Taco Bell, Toyota promote branded Pandora content via new native ads
By Chantal Tode
May 6, 2014
Pandora's new Promoted Stations ad
Pandora is trying out native advertising in its stations list for the first time, promoting stations from brands such as Taco Bell, Skechers, Bacardi, Sonos and Toyota in the area where users look for new stations they might like.
As interest in native advertising grows, Promoted Stations is a new ad product that will enable advertisers to promote their branded stations to listeners who are actively seeking a new listening experience. The idea is to enable advertisers to tap into music as a way to convey the sound of a brand and reach Pandora listeners directly.
“Custom branded stations are something that brands have looked to Pandora to create for several years,” said Lizzie Widhelm, vice president of digital at Pandora, Oakland, CA. “Because of the growing demand for that type of content, we are now launching a Promoted Stations feature that will allow our beta partners to extend the reach of their custom branded stations by having them promoted under 'Stations You Might Like' within the user interface.
“This represents the first time that Pandora has natively integrated an ad product within a listener’s station list, making promoted stations the next step in our native offering for advertisers looking to grow time spent with their brand,” she said.
“This is particularly significant in the mobile space because 80 percent of Pandora's listening occurs via mobile device, making native integrations, that are good for both the listener and advertiser, a priority for us.”
Listen to this
The Promoted Stations ads are currently in beta, reaching approximately 10 percent of Pandora’s 75.3 million active users. Ten brands are testing it.
While this is the first time the streaming radio service has looked to monetize its station list in a native way, branded stations have existed for several years.
According to the company, its decision to launch promoted stations was spurred by high demand from advertisers.
“Our ad product strategy is based on the philosophy that what's good for the listener is good for the advertiser,” Ms. Widhelm said. “Therefore we designed promoted stations to integrate seamlessly with the user experience.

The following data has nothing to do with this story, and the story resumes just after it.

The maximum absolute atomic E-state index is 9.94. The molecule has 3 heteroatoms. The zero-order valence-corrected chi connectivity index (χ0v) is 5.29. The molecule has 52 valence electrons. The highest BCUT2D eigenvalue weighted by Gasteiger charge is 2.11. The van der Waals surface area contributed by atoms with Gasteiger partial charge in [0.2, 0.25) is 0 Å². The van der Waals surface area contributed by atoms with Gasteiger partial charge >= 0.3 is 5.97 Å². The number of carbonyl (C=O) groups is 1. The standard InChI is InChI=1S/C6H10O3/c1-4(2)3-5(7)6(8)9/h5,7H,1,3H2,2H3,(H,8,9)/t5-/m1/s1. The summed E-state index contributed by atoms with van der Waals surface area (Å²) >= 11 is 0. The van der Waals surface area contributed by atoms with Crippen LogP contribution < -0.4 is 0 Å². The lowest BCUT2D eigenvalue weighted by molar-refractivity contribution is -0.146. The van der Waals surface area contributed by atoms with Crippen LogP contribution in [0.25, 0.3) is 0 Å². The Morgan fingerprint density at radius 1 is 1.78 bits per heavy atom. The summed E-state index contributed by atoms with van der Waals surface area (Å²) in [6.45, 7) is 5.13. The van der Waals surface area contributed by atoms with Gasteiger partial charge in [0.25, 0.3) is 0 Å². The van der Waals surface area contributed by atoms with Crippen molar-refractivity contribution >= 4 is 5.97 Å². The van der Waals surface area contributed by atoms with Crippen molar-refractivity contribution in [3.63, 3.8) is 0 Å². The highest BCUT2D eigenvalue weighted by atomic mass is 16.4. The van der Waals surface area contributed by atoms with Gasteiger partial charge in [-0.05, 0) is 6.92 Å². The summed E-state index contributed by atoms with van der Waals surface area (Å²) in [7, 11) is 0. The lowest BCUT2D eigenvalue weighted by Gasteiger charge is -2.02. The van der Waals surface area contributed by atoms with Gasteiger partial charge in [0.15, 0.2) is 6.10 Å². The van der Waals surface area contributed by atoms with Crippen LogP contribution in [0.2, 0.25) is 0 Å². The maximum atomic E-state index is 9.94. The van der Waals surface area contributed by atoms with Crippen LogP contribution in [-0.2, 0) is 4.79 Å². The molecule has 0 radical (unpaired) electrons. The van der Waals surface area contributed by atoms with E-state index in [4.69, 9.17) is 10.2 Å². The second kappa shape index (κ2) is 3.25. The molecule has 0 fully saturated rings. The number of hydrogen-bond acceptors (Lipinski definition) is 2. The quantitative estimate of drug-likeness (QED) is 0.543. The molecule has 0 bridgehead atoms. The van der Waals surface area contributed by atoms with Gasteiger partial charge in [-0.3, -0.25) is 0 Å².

“Promoted stations will appear in the station list, as a ‘Station You Might Like,’” she said.
The new ads could help brands enhance their branded content strategies on Pandora, which to date have not as big of an impact as they could, according to Dave Martin, senior vice president of media at Ignited, La Segundo, CA.
"If a brand’s goal is to show personality and tone, a branded channel is a perfectly reasonable tactic," Mr. Martin said. "And the fact that you can complement the branded channel with audio ads means there is rich canvas for story-telling.
"The problem is that brands don’t approach these types of ad products strategically or creatively," he said. "When done right, branded stations can have a big impact."
Pandora recently reported that its mobile ad revenue totaled $103.1 million in the first quarter, up 59 percent from a year ago.
However, the Internet radio service faces growing competition from the likes of Spotify, iHeartRadio and others when it comes to where consumers are listening to radio.
At the same time, Pandora also faces growing competition in terms of attracting advertising dollars as more Facebook and other publishers build out their mobile advertising options.
In particular, there has been a lot of movement over the past year when it comes to native advertising in light of the success that Facebook has had with delivering ads within the newsfeed on mobile.
According to Pandora, native, custom-built experiences such as promoted stations work especially well on mobile by giving advertisers an opportunity to communicate directly with listeners they want to target by tapping into music as a way to communicate a brand’s sound.
“The content development process for custom branded stations, which are now being promoted, varies – we work with marketers such as Taco Bell, Toyota and Bacardi to help them curate stations that create the listening experience they desire,” Ms. Widhelm said.
“Whether it be custom content from an artist or a mix of songs powered by the Music Genome Project, our team curates along with the advertiser with the goal of driving time spent with a brand and creating a memorable listening experience for fans,” she said.
Chantal Tode is associate editor on Mobile Marketer, New York
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